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Power Station

Sep 9, 2019

When you think about the technology sector, what is your image of the workforce? An innovative nonprofit is requiring us to rethink our assumptions. Byte Back, a DC based organization led by the dynamic Elizabeth Lindsey, is shaking up the workforce and technology sectors by training those who have struggled with unemployment to become successful workers in the digital economy. In many cases, these students have never used a computer or even had broadband access. So it follows that Byte Back's training program meets students where they are, a model that makes it distinctive from other digitally focused trainers. While the process may take longer, classes are rigorous and require discipline to complete. Trainers are selected not only for their technical knowledge and teaching abilities. Byte Back cultivates teachers who are committed to their students’ success. And it works. Students are graduating with certificates that make them attractive employees by companies that pay living wages and benefits. Byte Back graduates are literally training and working their way out of poverty. The benefits that accrue to their families and communities are bringing new students into Byte Back’s classrooms.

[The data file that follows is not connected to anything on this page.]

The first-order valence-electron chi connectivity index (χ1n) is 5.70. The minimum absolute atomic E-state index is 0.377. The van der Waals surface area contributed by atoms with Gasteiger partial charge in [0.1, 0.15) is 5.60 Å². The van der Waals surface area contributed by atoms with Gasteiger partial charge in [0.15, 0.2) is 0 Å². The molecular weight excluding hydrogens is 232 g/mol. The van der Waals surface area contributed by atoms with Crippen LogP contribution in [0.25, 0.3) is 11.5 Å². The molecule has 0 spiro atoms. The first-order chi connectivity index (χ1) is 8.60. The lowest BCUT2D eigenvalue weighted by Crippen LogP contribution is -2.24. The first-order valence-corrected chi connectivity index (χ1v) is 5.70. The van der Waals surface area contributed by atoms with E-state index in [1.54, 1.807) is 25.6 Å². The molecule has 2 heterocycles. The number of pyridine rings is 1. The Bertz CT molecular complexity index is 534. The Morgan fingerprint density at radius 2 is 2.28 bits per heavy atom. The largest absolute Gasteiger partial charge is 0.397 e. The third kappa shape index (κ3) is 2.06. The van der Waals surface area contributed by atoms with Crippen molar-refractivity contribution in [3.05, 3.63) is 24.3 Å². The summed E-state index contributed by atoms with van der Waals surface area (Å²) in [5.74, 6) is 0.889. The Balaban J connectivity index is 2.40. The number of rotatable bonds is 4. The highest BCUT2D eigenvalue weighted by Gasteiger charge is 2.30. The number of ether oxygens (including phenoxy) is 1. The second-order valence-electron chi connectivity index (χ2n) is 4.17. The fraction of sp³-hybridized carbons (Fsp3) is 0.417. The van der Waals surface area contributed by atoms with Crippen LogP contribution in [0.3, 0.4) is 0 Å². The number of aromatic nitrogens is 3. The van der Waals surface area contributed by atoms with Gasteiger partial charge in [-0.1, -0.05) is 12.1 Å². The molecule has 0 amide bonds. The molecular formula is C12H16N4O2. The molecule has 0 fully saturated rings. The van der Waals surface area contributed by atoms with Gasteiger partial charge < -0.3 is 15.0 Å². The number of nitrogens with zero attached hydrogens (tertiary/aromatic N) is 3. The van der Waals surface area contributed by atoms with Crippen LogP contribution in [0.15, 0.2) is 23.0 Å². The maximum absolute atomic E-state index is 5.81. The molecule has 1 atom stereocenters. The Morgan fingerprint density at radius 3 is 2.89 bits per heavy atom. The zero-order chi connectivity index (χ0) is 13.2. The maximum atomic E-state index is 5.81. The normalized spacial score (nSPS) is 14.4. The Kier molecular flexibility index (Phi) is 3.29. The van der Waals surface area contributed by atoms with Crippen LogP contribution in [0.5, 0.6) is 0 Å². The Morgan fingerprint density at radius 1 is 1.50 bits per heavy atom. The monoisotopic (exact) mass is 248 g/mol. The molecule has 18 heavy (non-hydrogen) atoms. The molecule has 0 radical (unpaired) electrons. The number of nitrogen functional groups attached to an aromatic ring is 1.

It turns out that the average age of Byte Back's students is 42 and 98% are people of color. As Elizabeth explains, these students have a hunger to achieve. And because their exposure to job opportunities have been so limited, Byte Back provides more than technical training. It develops relationships with companies that employ their graduates and organizes mock interviews for students with corporate volunteers. The issues that Byte Back addresses, including the racial wealth and opportunities gap, cannot be fixed by training alone. Byte Back is increasingly active in public policy advocacy. You will want to stay tuned for the next chapter of their work.